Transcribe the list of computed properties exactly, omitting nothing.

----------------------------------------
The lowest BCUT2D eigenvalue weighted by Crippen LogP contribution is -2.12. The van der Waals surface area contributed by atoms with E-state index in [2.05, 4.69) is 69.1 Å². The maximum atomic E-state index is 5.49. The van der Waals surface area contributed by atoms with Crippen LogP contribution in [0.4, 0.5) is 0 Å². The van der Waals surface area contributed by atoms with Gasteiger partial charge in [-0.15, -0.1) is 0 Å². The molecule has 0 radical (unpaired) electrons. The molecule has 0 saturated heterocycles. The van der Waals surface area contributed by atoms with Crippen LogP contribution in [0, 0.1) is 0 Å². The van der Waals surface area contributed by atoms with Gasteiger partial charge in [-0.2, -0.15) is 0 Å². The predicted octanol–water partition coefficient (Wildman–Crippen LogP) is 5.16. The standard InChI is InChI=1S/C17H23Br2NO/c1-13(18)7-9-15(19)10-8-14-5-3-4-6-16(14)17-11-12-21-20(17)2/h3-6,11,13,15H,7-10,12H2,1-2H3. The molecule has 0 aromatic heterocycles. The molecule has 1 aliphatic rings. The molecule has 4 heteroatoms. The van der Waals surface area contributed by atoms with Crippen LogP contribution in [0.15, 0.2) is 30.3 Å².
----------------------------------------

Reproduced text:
The lowest BCUT2D eigenvalue weighted by Crippen LogP contribution is -2.12. The van der Waals surface area contributed by atoms with E-state index in [2.05, 4.69) is 69.1 Å². The maximum atomic E-state index is 5.49. The van der Waals surface area contributed by atoms with Crippen LogP contribution in [0.4, 0.5) is 0 Å². The van der Waals surface area contributed by atoms with Gasteiger partial charge in [-0.15, -0.1) is 0 Å². The molecule has 0 radical (unpaired) electrons. The molecule has 0 saturated heterocycles. The van der Waals surface area contributed by atoms with Crippen LogP contribution in [0, 0.1) is 0 Å². The van der Waals surface area contributed by atoms with Gasteiger partial charge in [-0.2, -0.15) is 0 Å². The predicted octanol–water partition coefficient (Wildman–Crippen LogP) is 5.16. The standard InChI is InChI=1S/C17H23Br2NO/c1-13(18)7-9-15(19)10-8-14-5-3-4-6-16(14)17-11-12-21-20(17)2/h3-6,11,13,15H,7-10,12H2,1-2H3. The molecule has 0 aromatic heterocycles. The molecule has 1 aliphatic rings. The molecule has 4 heteroatoms. The van der Waals surface area contributed by atoms with Crippen LogP contribution in [0.15, 0.2) is 30.3 Å².